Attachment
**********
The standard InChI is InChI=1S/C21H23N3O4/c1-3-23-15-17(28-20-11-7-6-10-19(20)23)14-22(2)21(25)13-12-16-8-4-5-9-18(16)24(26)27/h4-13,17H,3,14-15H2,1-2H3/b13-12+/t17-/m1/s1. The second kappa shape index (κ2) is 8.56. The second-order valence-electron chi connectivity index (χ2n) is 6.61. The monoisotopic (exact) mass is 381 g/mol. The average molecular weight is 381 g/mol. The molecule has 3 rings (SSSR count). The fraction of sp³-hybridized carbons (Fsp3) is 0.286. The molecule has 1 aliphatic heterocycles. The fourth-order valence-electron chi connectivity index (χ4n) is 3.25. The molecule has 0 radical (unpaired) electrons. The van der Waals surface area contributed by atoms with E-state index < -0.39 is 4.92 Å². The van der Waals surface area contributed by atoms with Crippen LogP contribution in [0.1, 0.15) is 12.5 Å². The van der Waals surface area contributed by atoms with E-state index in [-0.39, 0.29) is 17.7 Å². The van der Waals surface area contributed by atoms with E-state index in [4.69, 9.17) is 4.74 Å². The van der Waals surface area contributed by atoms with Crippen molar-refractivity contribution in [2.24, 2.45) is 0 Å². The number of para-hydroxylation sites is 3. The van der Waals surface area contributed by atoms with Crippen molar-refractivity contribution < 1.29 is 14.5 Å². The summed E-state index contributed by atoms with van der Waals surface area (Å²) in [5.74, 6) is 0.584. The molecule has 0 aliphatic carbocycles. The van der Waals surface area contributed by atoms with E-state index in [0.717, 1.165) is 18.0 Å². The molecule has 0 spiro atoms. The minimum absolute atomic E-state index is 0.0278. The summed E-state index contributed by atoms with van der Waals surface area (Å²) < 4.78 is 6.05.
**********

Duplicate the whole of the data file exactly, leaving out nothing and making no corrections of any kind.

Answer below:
The standard InChI is InChI=1S/C21H23N3O4/c1-3-23-15-17(28-20-11-7-6-10-19(20)23)14-22(2)21(25)13-12-16-8-4-5-9-18(16)24(26)27/h4-13,17H,3,14-15H2,1-2H3/b13-12+/t17-/m1/s1. The second kappa shape index (κ2) is 8.56. The second-order valence-electron chi connectivity index (χ2n) is 6.61. The monoisotopic (exact) mass is 381 g/mol. The average molecular weight is 381 g/mol. The molecule has 3 rings (SSSR count). The fraction of sp³-hybridized carbons (Fsp3) is 0.286. The molecule has 1 aliphatic heterocycles. The fourth-order valence-electron chi connectivity index (χ4n) is 3.25. The molecule has 0 radical (unpaired) electrons. The van der Waals surface area contributed by atoms with E-state index < -0.39 is 4.92 Å². The van der Waals surface area contributed by atoms with Crippen LogP contribution in [0.1, 0.15) is 12.5 Å². The van der Waals surface area contributed by atoms with E-state index in [-0.39, 0.29) is 17.7 Å². The van der Waals surface area contributed by atoms with E-state index in [4.69, 9.17) is 4.74 Å². The van der Waals surface area contributed by atoms with Crippen molar-refractivity contribution in [2.24, 2.45) is 0 Å². The number of para-hydroxylation sites is 3. The van der Waals surface area contributed by atoms with Crippen molar-refractivity contribution < 1.29 is 14.5 Å². The summed E-state index contributed by atoms with van der Waals surface area (Å²) in [5.74, 6) is 0.584. The molecule has 0 aliphatic carbocycles. The van der Waals surface area contributed by atoms with E-state index in [0.717, 1.165) is 18.0 Å². The molecule has 0 spiro atoms. The minimum absolute atomic E-state index is 0.0278. The summed E-state index contributed by atoms with van der Waals surface area (Å²) < 4.78 is 6.05.